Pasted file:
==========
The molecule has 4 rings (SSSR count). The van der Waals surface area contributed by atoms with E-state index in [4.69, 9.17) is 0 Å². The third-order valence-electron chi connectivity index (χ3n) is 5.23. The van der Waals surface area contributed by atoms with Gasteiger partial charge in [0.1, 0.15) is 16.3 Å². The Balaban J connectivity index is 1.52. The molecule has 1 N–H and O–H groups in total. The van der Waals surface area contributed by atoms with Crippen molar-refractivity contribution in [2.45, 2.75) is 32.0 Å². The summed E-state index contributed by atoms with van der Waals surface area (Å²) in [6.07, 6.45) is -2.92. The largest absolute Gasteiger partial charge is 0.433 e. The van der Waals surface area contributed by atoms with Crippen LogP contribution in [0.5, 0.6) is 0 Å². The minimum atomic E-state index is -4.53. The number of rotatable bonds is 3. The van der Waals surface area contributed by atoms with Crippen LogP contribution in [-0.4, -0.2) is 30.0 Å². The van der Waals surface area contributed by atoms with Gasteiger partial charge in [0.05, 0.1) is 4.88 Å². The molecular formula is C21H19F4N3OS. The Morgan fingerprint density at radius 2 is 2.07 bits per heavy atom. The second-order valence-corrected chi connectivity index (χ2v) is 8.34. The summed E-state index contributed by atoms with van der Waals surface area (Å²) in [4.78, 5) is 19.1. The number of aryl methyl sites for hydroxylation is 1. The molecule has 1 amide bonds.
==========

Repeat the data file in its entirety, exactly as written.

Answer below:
The molecule has 4 rings (SSSR count). The van der Waals surface area contributed by atoms with E-state index in [4.69, 9.17) is 0 Å². The third-order valence-electron chi connectivity index (χ3n) is 5.23. The van der Waals surface area contributed by atoms with Gasteiger partial charge in [0.1, 0.15) is 16.3 Å². The Balaban J connectivity index is 1.52. The molecule has 1 N–H and O–H groups in total. The van der Waals surface area contributed by atoms with Crippen molar-refractivity contribution in [2.45, 2.75) is 32.0 Å². The summed E-state index contributed by atoms with van der Waals surface area (Å²) in [6.07, 6.45) is -2.92. The largest absolute Gasteiger partial charge is 0.433 e. The van der Waals surface area contributed by atoms with Crippen LogP contribution in [0.5, 0.6) is 0 Å². The minimum atomic E-state index is -4.53. The number of rotatable bonds is 3. The van der Waals surface area contributed by atoms with Crippen LogP contribution in [-0.4, -0.2) is 30.0 Å². The van der Waals surface area contributed by atoms with Gasteiger partial charge in [0.05, 0.1) is 4.88 Å². The molecular formula is C21H19F4N3OS. The Morgan fingerprint density at radius 2 is 2.07 bits per heavy atom. The second-order valence-corrected chi connectivity index (χ2v) is 8.34. The summed E-state index contributed by atoms with van der Waals surface area (Å²) in [4.78, 5) is 19.1. The number of aryl methyl sites for hydroxylation is 1. The molecule has 1 amide bonds.